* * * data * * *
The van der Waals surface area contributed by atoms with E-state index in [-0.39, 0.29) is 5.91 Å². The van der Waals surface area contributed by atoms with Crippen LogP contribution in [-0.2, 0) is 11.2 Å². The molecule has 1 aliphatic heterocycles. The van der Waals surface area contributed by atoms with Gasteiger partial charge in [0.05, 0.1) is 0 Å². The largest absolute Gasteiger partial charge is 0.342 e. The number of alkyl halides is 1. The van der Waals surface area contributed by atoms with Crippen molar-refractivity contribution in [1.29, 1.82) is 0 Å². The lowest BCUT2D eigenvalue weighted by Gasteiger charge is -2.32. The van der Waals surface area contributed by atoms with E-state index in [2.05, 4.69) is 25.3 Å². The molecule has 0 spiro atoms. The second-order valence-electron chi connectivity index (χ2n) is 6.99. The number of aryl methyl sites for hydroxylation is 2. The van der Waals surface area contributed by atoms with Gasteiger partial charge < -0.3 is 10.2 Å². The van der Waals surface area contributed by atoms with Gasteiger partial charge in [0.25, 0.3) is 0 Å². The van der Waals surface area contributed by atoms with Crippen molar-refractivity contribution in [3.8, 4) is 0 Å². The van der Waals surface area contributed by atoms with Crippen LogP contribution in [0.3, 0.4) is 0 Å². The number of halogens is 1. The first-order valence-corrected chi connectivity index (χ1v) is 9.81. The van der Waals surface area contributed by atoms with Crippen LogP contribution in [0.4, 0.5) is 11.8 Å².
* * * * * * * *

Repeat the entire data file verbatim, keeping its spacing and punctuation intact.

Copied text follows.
The van der Waals surface area contributed by atoms with E-state index in [-0.39, 0.29) is 5.91 Å². The van der Waals surface area contributed by atoms with Crippen LogP contribution in [-0.2, 0) is 11.2 Å². The molecule has 1 aliphatic heterocycles. The van der Waals surface area contributed by atoms with Gasteiger partial charge in [0.05, 0.1) is 0 Å². The largest absolute Gasteiger partial charge is 0.342 e. The number of alkyl halides is 1. The van der Waals surface area contributed by atoms with Crippen molar-refractivity contribution in [1.29, 1.82) is 0 Å². The lowest BCUT2D eigenvalue weighted by Gasteiger charge is -2.32. The van der Waals surface area contributed by atoms with E-state index in [2.05, 4.69) is 25.3 Å². The molecule has 0 spiro atoms. The second-order valence-electron chi connectivity index (χ2n) is 6.99. The number of aryl methyl sites for hydroxylation is 2. The van der Waals surface area contributed by atoms with Gasteiger partial charge < -0.3 is 10.2 Å². The van der Waals surface area contributed by atoms with Gasteiger partial charge in [0.25, 0.3) is 0 Å². The van der Waals surface area contributed by atoms with Crippen molar-refractivity contribution in [3.8, 4) is 0 Å². The van der Waals surface area contributed by atoms with Crippen LogP contribution in [0.3, 0.4) is 0 Å². The number of halogens is 1. The first-order valence-corrected chi connectivity index (χ1v) is 9.81. The van der Waals surface area contributed by atoms with Crippen LogP contribution in [0.4, 0.5) is 11.8 Å².